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‘High School’ vs ‘Real’ Love

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‘High School’ vs ‘Real’ Love

George Hernandez and his Wife at graduation.

George Hernandez and his Wife at graduation.

George Hernandez and his Wife at graduation.

George Hernandez and his Wife at graduation.

Livy Thompson, ENN Staff

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Finding a Valentine’s Day gift is one of the many tasks that go into creating a special day for a loved one, though for some people finding a special someone is the harder task. The most common meaning of love is defined as an intense feeling of deep affection. It can be made clear that shifting from the narrow perspective of love in high school to the sea of underlying responsibilities involved in “real” love, takes maturity. So with the assistance of time and reflection, are teachers able to better vocalize now what the difference between “high school” love and “real” love is?

Content mastery teacher, Joshua Boone is married to a woman he met in high school. Progressing into adulthood, his perception on what love is and what it takes to maintain a healthy relationship became evident as he faced responsibilities outside of high school.

“High school was basically fairy dust, unicorns, and rainbows. The persona of holding hands and having everybody cherish that their so cute together and the most valuable couple. In real life, its a full time job. It’s a task you got to work at and if you don’t put in the work to make it last, then it will crumble just like anything else you put your hands on,” said Boone.

Boone feels the essence of love has lost its meaning and become just another word with the current generation. He says if you don’t fall in love inwardly and emotionally, then it’s not real love.

“There’s not a lot of value on the word ‘love’. Its more than just falling in love with an outside appearance, you have to fall in love with the inside appearance because the outside will fade one day and what you fell in love with outwardly won’t be the same 50 years from now,” Boone said.

Spanish teacher, George Hernandez, sadly recalls that his most memorable girlfriend broke up with him. It wasn’t until after his ex girlfriend had left that Hernandez acknowledged his love for her.

“She broke my heart and said she wanted to break up. I realized I loved her when we broke up. I was like ‘wait a second, I do miss her’ I did love her,” said Hernandez.

Now happily married, Hernandez has someone he can count on. She has his back no matter what. Hernandez feels that high school relationships didn’t require a team effort, however adult relationships do.

Hernandez and his Wife during their honeymoon.

“My wife and I are a team. Our daughters, house, jobs, and family are part of the team we have to make sure doesn’t slip up. I know that if she can’t do it that I have to step up, vice versa. In high school it’s more of a one on one thing. Once you get married and have kids, it’s a group effort,” Hernandez explained.

Hernandez finds that love can be shown in many ways. He doesn’t have to say ‘I love you’ to show his wife that he cares.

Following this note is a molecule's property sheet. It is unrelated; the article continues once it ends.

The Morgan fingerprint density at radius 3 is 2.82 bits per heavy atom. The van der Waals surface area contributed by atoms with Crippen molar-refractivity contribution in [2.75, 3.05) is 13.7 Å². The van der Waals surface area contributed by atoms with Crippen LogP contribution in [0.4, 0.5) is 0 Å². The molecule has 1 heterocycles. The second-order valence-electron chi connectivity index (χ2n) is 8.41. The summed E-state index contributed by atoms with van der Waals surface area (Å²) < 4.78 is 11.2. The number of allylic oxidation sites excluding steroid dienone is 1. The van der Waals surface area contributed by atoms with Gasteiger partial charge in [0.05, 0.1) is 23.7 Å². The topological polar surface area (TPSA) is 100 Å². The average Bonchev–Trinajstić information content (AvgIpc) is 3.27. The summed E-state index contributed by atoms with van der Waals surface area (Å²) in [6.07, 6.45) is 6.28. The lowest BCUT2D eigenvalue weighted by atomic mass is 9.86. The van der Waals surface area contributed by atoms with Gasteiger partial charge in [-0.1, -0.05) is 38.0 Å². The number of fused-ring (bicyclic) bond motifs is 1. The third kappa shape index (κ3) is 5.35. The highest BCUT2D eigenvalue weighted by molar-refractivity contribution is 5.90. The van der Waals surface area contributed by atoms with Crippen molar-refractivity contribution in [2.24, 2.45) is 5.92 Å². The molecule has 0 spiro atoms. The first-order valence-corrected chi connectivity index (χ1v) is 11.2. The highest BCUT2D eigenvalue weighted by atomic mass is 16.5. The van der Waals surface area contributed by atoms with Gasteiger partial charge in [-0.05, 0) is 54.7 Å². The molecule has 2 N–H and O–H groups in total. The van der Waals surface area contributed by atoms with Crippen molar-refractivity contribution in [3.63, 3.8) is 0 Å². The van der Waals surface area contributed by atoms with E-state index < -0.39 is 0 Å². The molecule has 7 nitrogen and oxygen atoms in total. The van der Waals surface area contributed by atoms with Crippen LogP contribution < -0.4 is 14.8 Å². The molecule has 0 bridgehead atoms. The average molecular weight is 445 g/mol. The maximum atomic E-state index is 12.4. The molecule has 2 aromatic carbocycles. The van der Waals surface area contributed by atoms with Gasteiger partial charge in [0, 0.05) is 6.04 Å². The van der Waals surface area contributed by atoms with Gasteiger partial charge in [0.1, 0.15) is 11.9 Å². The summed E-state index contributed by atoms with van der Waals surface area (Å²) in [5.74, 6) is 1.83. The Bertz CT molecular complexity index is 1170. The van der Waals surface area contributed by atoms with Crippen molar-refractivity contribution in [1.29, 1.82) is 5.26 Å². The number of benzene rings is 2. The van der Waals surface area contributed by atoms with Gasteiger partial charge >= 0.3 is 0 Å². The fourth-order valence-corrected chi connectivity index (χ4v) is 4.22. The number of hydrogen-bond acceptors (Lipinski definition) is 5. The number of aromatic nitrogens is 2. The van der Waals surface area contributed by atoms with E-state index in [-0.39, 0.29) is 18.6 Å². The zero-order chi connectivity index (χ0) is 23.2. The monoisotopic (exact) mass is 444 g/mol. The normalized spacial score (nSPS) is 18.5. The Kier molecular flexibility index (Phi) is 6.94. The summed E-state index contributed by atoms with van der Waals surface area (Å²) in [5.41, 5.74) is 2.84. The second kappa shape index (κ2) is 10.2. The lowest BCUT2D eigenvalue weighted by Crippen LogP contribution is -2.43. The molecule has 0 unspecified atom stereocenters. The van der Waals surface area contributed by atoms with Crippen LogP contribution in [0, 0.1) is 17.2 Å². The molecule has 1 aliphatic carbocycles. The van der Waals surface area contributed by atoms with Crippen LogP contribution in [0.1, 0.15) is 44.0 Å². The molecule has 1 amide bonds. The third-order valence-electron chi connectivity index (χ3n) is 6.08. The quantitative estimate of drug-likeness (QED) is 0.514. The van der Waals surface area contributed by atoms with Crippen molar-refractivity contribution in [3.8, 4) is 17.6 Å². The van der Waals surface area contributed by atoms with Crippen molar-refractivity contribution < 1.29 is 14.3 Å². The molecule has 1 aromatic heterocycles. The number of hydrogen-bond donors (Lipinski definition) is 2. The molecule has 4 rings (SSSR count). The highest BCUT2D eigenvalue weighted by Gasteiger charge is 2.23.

“There’s other words and actions I can use. You have to work at it and show it instead of just saying it,” says Hernandez.

English and creative writing teacher, George Olsen, says love wasn’t easy to understand in his youth.

“I loved more people than loved me back, because I realized later I had no idea what love was,” says Olsen.

Olsen had different girlfriends throughout high school. Love to him at a young age was more a question of opportunity.

“I had a different high school sweetheart every year. I did not play around as other people did, but my relationships seemed to dissolve every time summer came around. We went different directions,” Olsen said.

Olsen’s understanding of love, in his adulthood, derives from going through both good and bad times with his wife. He now concerns himself more with his wife’s needs than his own.

“Love is absolutely for better or worse. You can never know that until you hang tough when it gets worse. No hair, illness, so many negatives that you have to become selfless about that person. To love someone is almost being selfless,” said Olsen.

Olsen won’t be spending a lot of money on some fancy jewelry for his wife this Valentine’s day.

“She’s more practical now. She knows how much I love her so I don’t need to demonstrate it with chocolates or gifts. I give her fresh flowers every week,” said Olsen.

Boone did buy a few gifts for his wife, but they will be celebrating after their work commitments end.

“It’s not really Valentine’s Day to us, it’s really our anniversary. With us both being in the step world there’s always a show on Valentine’s weekend so we always wait till the following weekend to celebrate,” said Boone.

Hernandez and his wife of 20 years don’t really celebrate Valentine’s Day.

“The cool thing about my wife is that she’s not really into Valentine’s Day. If I get her a card or just say Happy Valentine’s Day it’ll be alright,” said Hernandez.

The yearly tradition of Valentine’s Day remains the same but as high school boys and girls mature into adults, the true meaning of love is broadened with both unimaginable joys and responsibilities.

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‘High School’ vs ‘Real’ Love